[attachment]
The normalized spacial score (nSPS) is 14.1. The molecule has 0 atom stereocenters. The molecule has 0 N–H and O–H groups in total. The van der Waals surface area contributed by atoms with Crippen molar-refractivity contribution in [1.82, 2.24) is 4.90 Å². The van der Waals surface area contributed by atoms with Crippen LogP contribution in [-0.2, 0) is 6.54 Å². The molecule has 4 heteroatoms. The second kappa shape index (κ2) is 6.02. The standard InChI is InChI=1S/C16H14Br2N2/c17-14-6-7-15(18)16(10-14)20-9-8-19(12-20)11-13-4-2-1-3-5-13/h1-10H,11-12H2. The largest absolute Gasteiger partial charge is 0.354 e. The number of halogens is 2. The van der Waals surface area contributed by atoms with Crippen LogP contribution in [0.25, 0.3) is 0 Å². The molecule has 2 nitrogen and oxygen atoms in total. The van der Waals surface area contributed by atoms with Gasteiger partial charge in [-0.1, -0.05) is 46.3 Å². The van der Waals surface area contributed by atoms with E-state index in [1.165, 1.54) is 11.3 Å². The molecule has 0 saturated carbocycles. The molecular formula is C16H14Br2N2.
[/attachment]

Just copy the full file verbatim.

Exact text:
The normalized spacial score (nSPS) is 14.1. The molecule has 0 atom stereocenters. The molecule has 0 N–H and O–H groups in total. The van der Waals surface area contributed by atoms with Crippen molar-refractivity contribution in [1.82, 2.24) is 4.90 Å². The van der Waals surface area contributed by atoms with Crippen LogP contribution in [-0.2, 0) is 6.54 Å². The molecule has 4 heteroatoms. The second kappa shape index (κ2) is 6.02. The standard InChI is InChI=1S/C16H14Br2N2/c17-14-6-7-15(18)16(10-14)20-9-8-19(12-20)11-13-4-2-1-3-5-13/h1-10H,11-12H2. The largest absolute Gasteiger partial charge is 0.354 e. The number of halogens is 2. The van der Waals surface area contributed by atoms with Crippen LogP contribution in [0.25, 0.3) is 0 Å². The molecule has 2 nitrogen and oxygen atoms in total. The van der Waals surface area contributed by atoms with Gasteiger partial charge in [-0.1, -0.05) is 46.3 Å². The van der Waals surface area contributed by atoms with E-state index in [1.165, 1.54) is 11.3 Å². The molecule has 0 saturated carbocycles. The molecular formula is C16H14Br2N2.